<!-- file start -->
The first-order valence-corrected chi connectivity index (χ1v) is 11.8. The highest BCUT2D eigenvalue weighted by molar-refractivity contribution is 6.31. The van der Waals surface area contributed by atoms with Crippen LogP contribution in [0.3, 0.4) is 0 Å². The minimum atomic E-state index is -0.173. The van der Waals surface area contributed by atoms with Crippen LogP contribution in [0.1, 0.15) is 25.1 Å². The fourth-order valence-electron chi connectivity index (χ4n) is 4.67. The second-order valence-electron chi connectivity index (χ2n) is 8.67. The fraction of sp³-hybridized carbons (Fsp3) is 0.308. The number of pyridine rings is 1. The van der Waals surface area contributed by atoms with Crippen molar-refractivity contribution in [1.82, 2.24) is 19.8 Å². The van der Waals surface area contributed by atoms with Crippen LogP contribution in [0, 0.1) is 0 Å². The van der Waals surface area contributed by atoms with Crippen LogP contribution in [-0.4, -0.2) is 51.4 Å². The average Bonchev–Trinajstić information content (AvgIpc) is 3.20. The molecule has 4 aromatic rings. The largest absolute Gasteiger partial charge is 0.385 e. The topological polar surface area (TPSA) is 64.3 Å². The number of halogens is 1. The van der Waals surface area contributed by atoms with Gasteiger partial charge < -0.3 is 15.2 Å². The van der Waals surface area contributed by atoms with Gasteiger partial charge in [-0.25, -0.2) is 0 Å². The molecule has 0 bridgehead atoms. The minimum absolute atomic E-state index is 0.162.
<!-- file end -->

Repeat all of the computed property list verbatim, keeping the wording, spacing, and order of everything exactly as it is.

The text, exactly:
The first-order valence-corrected chi connectivity index (χ1v) is 11.8. The highest BCUT2D eigenvalue weighted by molar-refractivity contribution is 6.31. The van der Waals surface area contributed by atoms with Crippen LogP contribution in [0.3, 0.4) is 0 Å². The minimum atomic E-state index is -0.173. The van der Waals surface area contributed by atoms with Crippen LogP contribution in [0.1, 0.15) is 25.1 Å². The fourth-order valence-electron chi connectivity index (χ4n) is 4.67. The second-order valence-electron chi connectivity index (χ2n) is 8.67. The fraction of sp³-hybridized carbons (Fsp3) is 0.308. The number of pyridine rings is 1. The van der Waals surface area contributed by atoms with Crippen molar-refractivity contribution in [1.82, 2.24) is 19.8 Å². The van der Waals surface area contributed by atoms with Crippen LogP contribution in [0, 0.1) is 0 Å². The van der Waals surface area contributed by atoms with Crippen LogP contribution in [-0.4, -0.2) is 51.4 Å². The average Bonchev–Trinajstić information content (AvgIpc) is 3.20. The molecule has 4 aromatic rings. The largest absolute Gasteiger partial charge is 0.385 e. The topological polar surface area (TPSA) is 64.3 Å². The number of halogens is 1. The van der Waals surface area contributed by atoms with Gasteiger partial charge < -0.3 is 15.2 Å². The van der Waals surface area contributed by atoms with Gasteiger partial charge in [-0.25, -0.2) is 0 Å². The molecule has 0 bridgehead atoms. The minimum absolute atomic E-state index is 0.162.